Katrina…the RescueAugust 27, 2010 - 3:44 PM | by: Adam Housley
As the reflections of Katrina come from all who endured such a tragedy, five years later it has got me to think about my time in New Orleans and I have included some of the pictures and video I took at the time. It began for me on the anchor desk in New York. Fox News had gone to 24 hour coverage and my two hours from 3am-5am came with my colleague Amy Kellogg. I can remember being on the phone live on the air with one of my best friends, as he and his family evacuated. Katrina was making landfall at that early hour and as we handed off coverage to Fox & Friends, I was back at my hotel packing for a trip that would be like nothing we had ever seen….and remember…while the 9th Ward was devastated, many other areas were also severely damaged. From Expensive homes, to poorer areas, the water knew no boundaries.
I return to New Orleans several times a year and have done so even before Katrina ever hit. While I am not anything close to a native, I do know the area rather well and even ride in Endymion every Mardi Gras season. I still remember 2005 and our ride down Canal Street and then to be in a daze just two days after Katrina, riding down the exact same route in a boat, not on a float…looking into the same windows….but in such a horribly different way. Here is some of my video from the time:
My friends from the area would call and I even checked-in on some of their homes and businesses during the weeks afterwards. Our crew lived on a bus on the bridge above the New Orleans Convention Center and we would shower every three days, after a treacherous drive to Houma and a less than desirable motel. Here are some of the memories from my blogs for foxnews.com at the time. I have not edited the punctuation since I feel it gives a sense of what I was sending via my blackberry while on a boat in the neighborhoods of New Orleans:
SEPTEMBER 2, 2005: She refused to leave, while her neighbor insisted he had enough food to hold out. For some reason, these able bodied men and women refuse to succumb to the 6-feet of polluted water that stagnated inside the first-floor of their Iberville Street homes. In frustration and volunteer desperation, Tom, a volunteer rescuer from the West Bank just across the Mississippi River yelled, “Do you have any children inside?” The woman replied “just one.” That’s when Tom erupted. “Ma’m, you can’t stay here, you can’t keep your child here. These waters are gross, there’s dead bodies, raw sewage, oil….they’ll make your child sick!”
With that, the woman finally gave in. Her 3 year-old son had run out of diapers and food was running low. I asked
her why she stayed, along with 6 other people on her block. She replied “I thought the waters would go
down, they had gone down before.” Tom wasn’t comforted by this response, even though his boat now had a couple of more passengers. He told me “it is frustrating! We are trying to help these people; they just can’t live like this….it is unsafe!” He continues, “You think they’d want to leave, but we have to plead with them to get
into the boat.”
SEPTEMBER 3, 2005:
He just wouldn’t leave. Joe Green seemed adamant about getting back into his row boat and maneuvering back
down Elysian Fields Avenue to his home filled with 6-feet of stale, polluted, murky flood water.
As we stood on an off ramp of the 610 freeway, which was being used for a boat launch, Joe told me “I can’t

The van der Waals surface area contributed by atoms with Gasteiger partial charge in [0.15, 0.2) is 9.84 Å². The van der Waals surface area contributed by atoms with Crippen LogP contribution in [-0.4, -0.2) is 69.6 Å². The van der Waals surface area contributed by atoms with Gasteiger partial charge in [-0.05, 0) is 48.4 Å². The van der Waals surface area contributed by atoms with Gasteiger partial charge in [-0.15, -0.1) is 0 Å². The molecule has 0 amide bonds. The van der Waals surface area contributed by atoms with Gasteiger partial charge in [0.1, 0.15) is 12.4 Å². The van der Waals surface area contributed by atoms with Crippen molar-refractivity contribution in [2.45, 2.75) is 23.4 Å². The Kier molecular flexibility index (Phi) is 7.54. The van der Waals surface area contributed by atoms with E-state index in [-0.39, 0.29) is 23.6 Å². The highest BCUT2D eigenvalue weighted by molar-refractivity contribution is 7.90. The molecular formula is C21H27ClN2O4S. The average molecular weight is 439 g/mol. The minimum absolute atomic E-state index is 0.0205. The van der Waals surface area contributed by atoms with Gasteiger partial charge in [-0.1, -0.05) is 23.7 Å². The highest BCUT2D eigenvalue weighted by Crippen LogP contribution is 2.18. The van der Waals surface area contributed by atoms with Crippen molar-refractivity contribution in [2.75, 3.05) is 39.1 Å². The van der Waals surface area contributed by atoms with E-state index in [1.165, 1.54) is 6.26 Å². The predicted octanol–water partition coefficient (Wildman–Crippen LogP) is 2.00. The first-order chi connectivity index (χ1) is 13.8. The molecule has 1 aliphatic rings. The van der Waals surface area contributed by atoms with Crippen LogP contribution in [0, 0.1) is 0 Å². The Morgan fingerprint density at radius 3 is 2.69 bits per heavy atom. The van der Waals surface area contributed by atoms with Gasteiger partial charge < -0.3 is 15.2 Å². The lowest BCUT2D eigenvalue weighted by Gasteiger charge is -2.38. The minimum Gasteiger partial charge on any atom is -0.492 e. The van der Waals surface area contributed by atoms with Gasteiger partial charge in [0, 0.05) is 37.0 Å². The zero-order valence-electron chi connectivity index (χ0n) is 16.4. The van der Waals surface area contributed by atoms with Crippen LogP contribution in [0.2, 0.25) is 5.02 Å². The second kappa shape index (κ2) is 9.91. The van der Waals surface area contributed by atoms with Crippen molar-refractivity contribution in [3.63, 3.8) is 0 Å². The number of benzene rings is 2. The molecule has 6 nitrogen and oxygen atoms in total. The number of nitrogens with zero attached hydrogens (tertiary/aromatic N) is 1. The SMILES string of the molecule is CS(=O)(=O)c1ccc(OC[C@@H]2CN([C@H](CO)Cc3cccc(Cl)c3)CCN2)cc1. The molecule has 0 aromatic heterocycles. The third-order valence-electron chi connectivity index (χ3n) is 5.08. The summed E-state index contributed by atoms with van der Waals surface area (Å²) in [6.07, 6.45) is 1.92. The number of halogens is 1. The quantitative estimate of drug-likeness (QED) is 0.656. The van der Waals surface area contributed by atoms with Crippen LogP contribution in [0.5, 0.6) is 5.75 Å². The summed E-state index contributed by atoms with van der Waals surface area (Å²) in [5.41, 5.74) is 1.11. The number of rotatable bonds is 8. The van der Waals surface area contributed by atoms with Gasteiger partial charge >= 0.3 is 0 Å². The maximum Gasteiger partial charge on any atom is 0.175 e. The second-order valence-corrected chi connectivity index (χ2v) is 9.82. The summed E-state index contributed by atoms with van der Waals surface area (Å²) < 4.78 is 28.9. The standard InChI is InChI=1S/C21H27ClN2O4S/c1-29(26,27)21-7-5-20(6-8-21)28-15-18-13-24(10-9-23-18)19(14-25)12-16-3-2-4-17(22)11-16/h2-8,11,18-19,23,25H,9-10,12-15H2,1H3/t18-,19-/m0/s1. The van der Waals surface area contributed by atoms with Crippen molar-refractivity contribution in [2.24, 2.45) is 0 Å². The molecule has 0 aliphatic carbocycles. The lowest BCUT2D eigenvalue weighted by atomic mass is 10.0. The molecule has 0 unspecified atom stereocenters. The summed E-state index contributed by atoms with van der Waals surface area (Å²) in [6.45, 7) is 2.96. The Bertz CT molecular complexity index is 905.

leave my neighbor. He’s 73 and won’t come out.”
As a gust of stench filled my nose I asked him how he could live in such horrific conditions. The water in
his home, his neighborhood was a cesspool of garbage and junk and bodies and sewer. Joe replied,” It’s not so bad.” I knew his response wasn’t heartfelt; there was a reason why Joe wouldn’t leave. He asked for me cell phone and somehow our phone got through. On the other end, his wife Sadie. She was alive and well, living in a shelter in Houston. With the call and voice from his wife, Joe changed. His eyes welled up and he seemed
satisfied. I asked him if knowing his wife wouldn’t come home to an empty house, and knowing she was alive
and well made his decision different. He then let out a deep breath of relief and replied “yes.”
Joe had changed his mind and made the right decision. With that he got back into his canoe, told me thanks
and goodbye and headed down the street intent on convincing his neighbor to leave.
SEPTEMBER 4, 2005
The constant hum of helicopters echoes through flooded neighborhoods, as they drop down to inspect homes that might still house people too stubborn, or too weak to escape. As they hover themselves into position, spray from polluted waters peppers rescuers and their boats, volunteers who have come from all over to help. We have met some from Phoenix, California, Arkansas and Texas.
Throughout the day, we watch and traverse through waters ripe with the stench of sewer and obstacles of every type. At this off ramp where we report today, water remains 5-6 feet deep. Floating and submerged in it I
see tires, garbage, oil, toys, diapers and in some cases bodies. I am told by one rescuer they don’t have
time to recover the dead right now, so those that are found floating are tied to the tops of street signs,
only six inches or so above flood levels. I have seen dogs swim to their deaths, people refuse
to leave their two-story homes, the lower lever filled with this cesspool called the flood.
At night we drive with our guards and crew to each new live location and throughout this city I knew once
well, there is darkness and an eeriness I have never felt here in my homeland. People lurk in blackened
streets, soldiers march with M-16’s drawn, fires are the only lights that glow in the blackness, homes
creak from the weight of the floodwater and somewhere in the distance a dog howls. This cannot be real, this
cannot continue for long, but much to the disappointment of so many, we are now into another